Technicians have already found out how to upgrade the ram. Unsolder the old and put new chips in place. Of course 16GB is the maximum due to the number of places for ram chips and their current size limitations. The overall cost is rather high. With a high chance of damaging the logicboard.
  3. leman macrumors G3

    Oct 14, 2008
    Well, all we need are new standards for very small RAM and SSD modules, this way future products could be upgradeable. Upgrading SSD is possible even now, you only need to manufacture it with the Apple connector (which would be extremely expensive). Updating RAM does not make much sense, because a) the chance to fry the machine is relatively high, b) it would be prohibitively expensive and c) by the time you need an update from the 16GB RAM, it won't help you anymore (as computer technology become be at least 50% faster then now).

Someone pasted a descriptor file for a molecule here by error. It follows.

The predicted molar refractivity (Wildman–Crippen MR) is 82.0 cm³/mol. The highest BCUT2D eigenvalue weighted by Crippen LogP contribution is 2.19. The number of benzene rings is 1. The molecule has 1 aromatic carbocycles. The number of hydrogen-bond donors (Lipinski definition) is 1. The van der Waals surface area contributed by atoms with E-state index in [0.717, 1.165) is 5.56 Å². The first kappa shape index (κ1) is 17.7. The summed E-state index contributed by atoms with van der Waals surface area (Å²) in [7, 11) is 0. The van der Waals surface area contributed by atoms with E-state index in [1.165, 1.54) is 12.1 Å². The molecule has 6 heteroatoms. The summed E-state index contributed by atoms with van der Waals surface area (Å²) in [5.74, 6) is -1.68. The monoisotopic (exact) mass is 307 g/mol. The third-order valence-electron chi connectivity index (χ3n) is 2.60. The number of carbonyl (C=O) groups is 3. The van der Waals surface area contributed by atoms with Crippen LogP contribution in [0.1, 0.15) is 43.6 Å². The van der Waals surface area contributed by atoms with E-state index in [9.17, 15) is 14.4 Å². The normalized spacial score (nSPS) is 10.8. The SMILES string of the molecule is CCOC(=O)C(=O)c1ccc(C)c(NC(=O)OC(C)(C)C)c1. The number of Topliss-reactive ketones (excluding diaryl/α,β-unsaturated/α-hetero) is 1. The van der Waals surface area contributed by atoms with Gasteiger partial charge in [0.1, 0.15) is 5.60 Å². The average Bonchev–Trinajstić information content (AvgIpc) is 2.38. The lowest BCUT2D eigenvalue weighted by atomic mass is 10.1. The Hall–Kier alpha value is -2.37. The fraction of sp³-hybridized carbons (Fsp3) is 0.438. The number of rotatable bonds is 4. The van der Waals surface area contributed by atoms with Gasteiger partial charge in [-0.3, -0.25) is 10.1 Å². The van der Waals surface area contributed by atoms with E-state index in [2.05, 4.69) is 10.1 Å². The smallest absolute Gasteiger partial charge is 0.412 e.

Anyway, the only component which I believe should be upgradeable is the SSD. With RAM being as cheap as it is now, it is better to just solder humungous amounts of it onto the board and forget about the issue altogether. The 8GB is more then enough for an average user for years to come, and 16GB is enough to run multiple virtual machines in parallel without breaking the sweat.
  4. GekkePrutser macrumors 6502a


    Aug 18, 2005
    The Apple SSD connector on the SSD side is not expensive, the SSD side is just a bunch of traces on a PCB. Requires a much lower precision than most surface mount parts do.